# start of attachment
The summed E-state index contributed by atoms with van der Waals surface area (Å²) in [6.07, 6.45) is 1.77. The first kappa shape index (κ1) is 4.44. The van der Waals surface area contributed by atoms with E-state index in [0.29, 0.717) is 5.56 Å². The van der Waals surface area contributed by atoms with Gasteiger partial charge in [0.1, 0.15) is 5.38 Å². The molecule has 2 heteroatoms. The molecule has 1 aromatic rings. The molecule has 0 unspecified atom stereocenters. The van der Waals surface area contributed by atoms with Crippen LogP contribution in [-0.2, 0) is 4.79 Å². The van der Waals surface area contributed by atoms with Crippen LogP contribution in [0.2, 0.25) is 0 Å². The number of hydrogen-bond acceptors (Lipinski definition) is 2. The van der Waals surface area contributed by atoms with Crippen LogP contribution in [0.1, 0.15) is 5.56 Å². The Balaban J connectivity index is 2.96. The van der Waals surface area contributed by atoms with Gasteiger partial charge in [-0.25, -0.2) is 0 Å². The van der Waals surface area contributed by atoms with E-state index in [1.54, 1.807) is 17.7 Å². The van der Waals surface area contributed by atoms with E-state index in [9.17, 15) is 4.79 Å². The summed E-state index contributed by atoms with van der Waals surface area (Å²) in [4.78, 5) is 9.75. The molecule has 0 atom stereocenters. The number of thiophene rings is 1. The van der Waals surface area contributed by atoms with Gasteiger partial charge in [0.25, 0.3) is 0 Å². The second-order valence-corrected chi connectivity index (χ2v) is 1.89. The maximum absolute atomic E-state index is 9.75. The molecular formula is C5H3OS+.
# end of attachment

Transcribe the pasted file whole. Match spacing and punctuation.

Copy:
The summed E-state index contributed by atoms with van der Waals surface area (Å²) in [6.07, 6.45) is 1.77. The first kappa shape index (κ1) is 4.44. The van der Waals surface area contributed by atoms with E-state index in [0.29, 0.717) is 5.56 Å². The van der Waals surface area contributed by atoms with Gasteiger partial charge in [0.1, 0.15) is 5.38 Å². The molecule has 2 heteroatoms. The molecule has 1 aromatic rings. The molecule has 0 unspecified atom stereocenters. The van der Waals surface area contributed by atoms with Crippen LogP contribution in [-0.2, 0) is 4.79 Å². The van der Waals surface area contributed by atoms with Crippen LogP contribution in [0.2, 0.25) is 0 Å². The number of hydrogen-bond acceptors (Lipinski definition) is 2. The van der Waals surface area contributed by atoms with Crippen LogP contribution in [0.1, 0.15) is 5.56 Å². The Balaban J connectivity index is 2.96. The van der Waals surface area contributed by atoms with Gasteiger partial charge in [-0.25, -0.2) is 0 Å². The van der Waals surface area contributed by atoms with E-state index in [1.54, 1.807) is 17.7 Å². The van der Waals surface area contributed by atoms with E-state index in [9.17, 15) is 4.79 Å². The summed E-state index contributed by atoms with van der Waals surface area (Å²) in [4.78, 5) is 9.75. The molecule has 0 atom stereocenters. The number of thiophene rings is 1. The van der Waals surface area contributed by atoms with Gasteiger partial charge in [0.25, 0.3) is 0 Å². The second-order valence-corrected chi connectivity index (χ2v) is 1.89. The maximum absolute atomic E-state index is 9.75. The molecular formula is C5H3OS+.